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Axcient 2017 Predictions: Three Virtualization Predictions for the New Year

VMblog Predictions 2017

Virtualization and Cloud executives share their predictions for 2017.  Read them in this 9th annual series exclusive.

Contributed by Todd Scallan, VP of Product and Engineering, Axcient

3 Virtualization Predictions for 2017

In 2016, we saw virtualization continue its march toward ubiquity, as evidenced by such events as the partnership between two industry giants, VMware and Amazon Web Services. This deal exemplifies the developments we can expect in virtualization technologies in the years to come. No longer relegated to strict production environments for high performance and variable workloads, newer technologies, such as OS container-based virtualization, will make further inroads, and strategies for non-production workloads will continue to develop as virtualization expands into new use cases.

Here are three predictions for the year ahead in virtualization:

1. Bringing Cloud Computing to Non-Production Workloads

Traditionally, cloud computing has been reserved for production workloads, but its cost-effective and on-demand nature makes it an ideal solution for non-production workloads as well. For example, Disaster-Recovery-as-a-Service (DRaaS), data protection and archiving all benefit from virtualized environments. A DRaaS solution is, in reality, a fully functional copy of production workloads and therefore can be used for the non-production workloads, making it an important part of a recoverable environment.

Most companies traditionally use virtualization to segregate their test and production environments, but a new approach allows for a combination of both the test and production environments, which can alleviate the damage of losing one or more production servers. In essence, this approach spreads risk and results in reduced failure, faster restarts and the ability to squeeze resources from virtual non-production infrastructure in the event you need additional resources for production VMs. This additional cushion allows your environment to handle an outage or spike in resources without disruption.

2. The Virtualization of Infrastructures

Let the price wars begin. In the year ahead, IT departments will increasingly employ virtual infrastructures, along with hyper-convergent services and software, and virtualization vendors will be pressured to provide better products at better prices.

Hyper-converged infrastructures not only simplify the architecture of virtual environments at reduced costs, but also integrate computing, storage, networking and virtualization resources that have been preconfigured to work together. Vendors specializing in virtual environment backup now offer various solutions for non-production workloads, ranging from tightly integrated hypervisor-level VM replication to DRaaS. Expect the DRaaS market, for example, to experience huge growth in the next few years.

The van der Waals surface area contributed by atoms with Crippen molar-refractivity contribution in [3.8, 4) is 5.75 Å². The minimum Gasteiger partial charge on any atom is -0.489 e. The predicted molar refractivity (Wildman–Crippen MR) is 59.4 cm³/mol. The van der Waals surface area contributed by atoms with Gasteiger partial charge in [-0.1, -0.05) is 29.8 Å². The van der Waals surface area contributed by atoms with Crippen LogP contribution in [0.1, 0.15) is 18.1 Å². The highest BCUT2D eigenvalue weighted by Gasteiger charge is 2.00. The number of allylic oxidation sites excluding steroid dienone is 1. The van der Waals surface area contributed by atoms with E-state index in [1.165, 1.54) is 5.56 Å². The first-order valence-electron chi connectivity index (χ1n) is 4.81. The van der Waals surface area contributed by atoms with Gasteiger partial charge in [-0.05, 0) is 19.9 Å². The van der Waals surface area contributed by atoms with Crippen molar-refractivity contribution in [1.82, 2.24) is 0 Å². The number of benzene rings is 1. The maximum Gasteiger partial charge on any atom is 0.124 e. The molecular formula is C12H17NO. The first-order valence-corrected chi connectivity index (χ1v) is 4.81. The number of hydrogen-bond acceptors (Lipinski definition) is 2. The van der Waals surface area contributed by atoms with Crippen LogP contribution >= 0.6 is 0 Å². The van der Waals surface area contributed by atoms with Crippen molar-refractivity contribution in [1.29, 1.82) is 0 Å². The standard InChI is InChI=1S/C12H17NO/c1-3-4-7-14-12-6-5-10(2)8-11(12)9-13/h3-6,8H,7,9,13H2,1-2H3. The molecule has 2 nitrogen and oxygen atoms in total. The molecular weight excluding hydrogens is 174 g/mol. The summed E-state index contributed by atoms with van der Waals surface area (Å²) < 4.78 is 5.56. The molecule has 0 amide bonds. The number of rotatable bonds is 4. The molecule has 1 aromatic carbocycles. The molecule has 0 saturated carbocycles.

3. Containers March on Toward Production

Granted, virtual machines have proven to be able to handle even the most critical workloads. Containers, however, are quickly maturing and making great strides into production environments. Whereas with virtualization each VM workload runs with its own copy of the operating system, containers package up applications and all their dependencies, but use a single operating system. Containers (also referred to as workload isolation) allow you to achieve a similar capacity to isolate workloads, but result in a lighter weight system, requiring less equipment.

However, containers remain a relatively nascent technology and face certain challenges. First and foremost, containers have yet to fully address some security issues. While containers are designed to ensure the isolation of each application, the jury is still out on whether every situation of malware snooping can be eliminated. For example, when two containers are allowed to talk to each other, and one of them is loaded with malicious code, that container may dig for encryption keys in the shared data. However, continuing advances in container technology should lead to improved solutions that can mitigate the effect of such attack scenarios.

The Year Ahead

2017 will continue to see virtualization and the cloud impact data centers of all sizes, allowing businesses to increase performance while reducing costs. In all aspects, we will watch as virtualization and the cloud move into previously non-virtual environments and bring flexibility and efficiency into previously rigid and inefficient realms.  


About the Author

Todd Scallan, VP of Product and Engineering
Todd Scallan leads product vision and engineering execution of the Axcient platform, and has more than 25 years of product management and engineering experience. Most recently, Todd was VP of Product Management for Interwoven, where he spent eight years overseeing the definition and delivery of enterprise software products for content management. Before Interwoven, Todd worked at Segue Software and start-up Black & White Software, which Segue acquired. His roles included VP of Engineering for Segue's functional testing and software metering solutions and VP of Business Development for Black & White's distributed application development products. Prior to Segue, Todd spent 11 years at IBM. He holds a Master of Science in computer engineering, a Bachelor of Science in electrical engineering and has published numerous articles and papers on a range of computing topics.

Todd Scallan 

Published Monday, November 28, 2016 7:04 AM by David Marshall
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